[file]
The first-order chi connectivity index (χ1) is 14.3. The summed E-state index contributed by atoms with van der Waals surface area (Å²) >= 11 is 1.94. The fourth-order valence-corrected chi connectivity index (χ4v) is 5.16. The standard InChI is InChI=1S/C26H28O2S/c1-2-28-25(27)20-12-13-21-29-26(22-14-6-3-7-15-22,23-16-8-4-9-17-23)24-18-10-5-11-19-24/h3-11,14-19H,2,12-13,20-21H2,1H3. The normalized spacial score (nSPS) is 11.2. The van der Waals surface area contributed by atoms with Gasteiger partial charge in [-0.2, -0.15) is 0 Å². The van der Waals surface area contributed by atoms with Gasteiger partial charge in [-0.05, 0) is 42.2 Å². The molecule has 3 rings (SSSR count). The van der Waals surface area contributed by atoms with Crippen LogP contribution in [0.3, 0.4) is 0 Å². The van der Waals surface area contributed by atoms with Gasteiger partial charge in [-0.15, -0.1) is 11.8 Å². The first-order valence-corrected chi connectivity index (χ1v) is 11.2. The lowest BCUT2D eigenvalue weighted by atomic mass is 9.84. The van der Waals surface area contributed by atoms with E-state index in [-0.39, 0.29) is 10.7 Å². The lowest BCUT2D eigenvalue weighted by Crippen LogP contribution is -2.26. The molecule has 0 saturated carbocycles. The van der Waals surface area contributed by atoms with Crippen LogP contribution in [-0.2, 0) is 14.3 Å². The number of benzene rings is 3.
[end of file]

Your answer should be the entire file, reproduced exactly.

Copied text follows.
The first-order chi connectivity index (χ1) is 14.3. The summed E-state index contributed by atoms with van der Waals surface area (Å²) >= 11 is 1.94. The fourth-order valence-corrected chi connectivity index (χ4v) is 5.16. The standard InChI is InChI=1S/C26H28O2S/c1-2-28-25(27)20-12-13-21-29-26(22-14-6-3-7-15-22,23-16-8-4-9-17-23)24-18-10-5-11-19-24/h3-11,14-19H,2,12-13,20-21H2,1H3. The normalized spacial score (nSPS) is 11.2. The van der Waals surface area contributed by atoms with Gasteiger partial charge in [-0.2, -0.15) is 0 Å². The van der Waals surface area contributed by atoms with Gasteiger partial charge in [-0.05, 0) is 42.2 Å². The molecule has 3 rings (SSSR count). The van der Waals surface area contributed by atoms with Crippen LogP contribution in [0.3, 0.4) is 0 Å². The van der Waals surface area contributed by atoms with Gasteiger partial charge in [-0.15, -0.1) is 11.8 Å². The first-order valence-corrected chi connectivity index (χ1v) is 11.2. The lowest BCUT2D eigenvalue weighted by atomic mass is 9.84. The van der Waals surface area contributed by atoms with E-state index in [-0.39, 0.29) is 10.7 Å². The lowest BCUT2D eigenvalue weighted by Crippen LogP contribution is -2.26. The molecule has 0 saturated carbocycles. The van der Waals surface area contributed by atoms with Crippen LogP contribution in [-0.2, 0) is 14.3 Å². The number of benzene rings is 3.